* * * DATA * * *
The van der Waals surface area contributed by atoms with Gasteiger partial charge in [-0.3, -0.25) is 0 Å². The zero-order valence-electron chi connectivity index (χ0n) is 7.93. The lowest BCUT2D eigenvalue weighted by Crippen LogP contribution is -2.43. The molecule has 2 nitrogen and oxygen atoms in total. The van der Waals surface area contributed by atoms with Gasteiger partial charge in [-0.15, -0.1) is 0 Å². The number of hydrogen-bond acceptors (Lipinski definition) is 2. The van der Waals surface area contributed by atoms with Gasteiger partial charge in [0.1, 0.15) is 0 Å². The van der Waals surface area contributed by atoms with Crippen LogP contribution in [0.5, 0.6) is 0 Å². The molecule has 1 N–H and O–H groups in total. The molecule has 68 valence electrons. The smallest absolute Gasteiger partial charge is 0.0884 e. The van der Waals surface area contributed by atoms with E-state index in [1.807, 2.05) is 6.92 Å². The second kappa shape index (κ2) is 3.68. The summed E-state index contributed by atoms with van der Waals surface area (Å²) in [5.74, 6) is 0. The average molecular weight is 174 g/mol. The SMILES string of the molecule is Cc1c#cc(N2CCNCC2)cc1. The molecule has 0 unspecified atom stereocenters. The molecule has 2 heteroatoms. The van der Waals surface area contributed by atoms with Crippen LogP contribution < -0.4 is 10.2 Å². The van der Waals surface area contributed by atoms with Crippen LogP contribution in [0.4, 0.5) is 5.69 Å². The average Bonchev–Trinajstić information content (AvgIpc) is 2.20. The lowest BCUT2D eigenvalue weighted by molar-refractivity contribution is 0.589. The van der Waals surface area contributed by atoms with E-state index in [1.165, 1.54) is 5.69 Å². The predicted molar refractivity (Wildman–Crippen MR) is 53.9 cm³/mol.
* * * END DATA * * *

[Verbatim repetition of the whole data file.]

The van der Waals surface area contributed by atoms with Gasteiger partial charge in [-0.3, -0.25) is 0 Å². The zero-order valence-electron chi connectivity index (χ0n) is 7.93. The lowest BCUT2D eigenvalue weighted by Crippen LogP contribution is -2.43. The molecule has 2 nitrogen and oxygen atoms in total. The van der Waals surface area contributed by atoms with Gasteiger partial charge in [-0.15, -0.1) is 0 Å². The number of hydrogen-bond acceptors (Lipinski definition) is 2. The van der Waals surface area contributed by atoms with Gasteiger partial charge in [0.1, 0.15) is 0 Å². The van der Waals surface area contributed by atoms with Crippen LogP contribution in [0.5, 0.6) is 0 Å². The molecule has 1 N–H and O–H groups in total. The molecule has 68 valence electrons. The smallest absolute Gasteiger partial charge is 0.0884 e. The van der Waals surface area contributed by atoms with E-state index in [1.807, 2.05) is 6.92 Å². The second kappa shape index (κ2) is 3.68. The summed E-state index contributed by atoms with van der Waals surface area (Å²) in [5.74, 6) is 0. The average molecular weight is 174 g/mol. The SMILES string of the molecule is Cc1c#cc(N2CCNCC2)cc1. The molecule has 0 unspecified atom stereocenters. The molecule has 2 heteroatoms. The van der Waals surface area contributed by atoms with Crippen LogP contribution < -0.4 is 10.2 Å². The van der Waals surface area contributed by atoms with Crippen LogP contribution in [0.4, 0.5) is 5.69 Å². The average Bonchev–Trinajstić information content (AvgIpc) is 2.20. The lowest BCUT2D eigenvalue weighted by molar-refractivity contribution is 0.589. The van der Waals surface area contributed by atoms with E-state index in [1.165, 1.54) is 5.69 Å². The predicted molar refractivity (Wildman–Crippen MR) is 53.9 cm³/mol.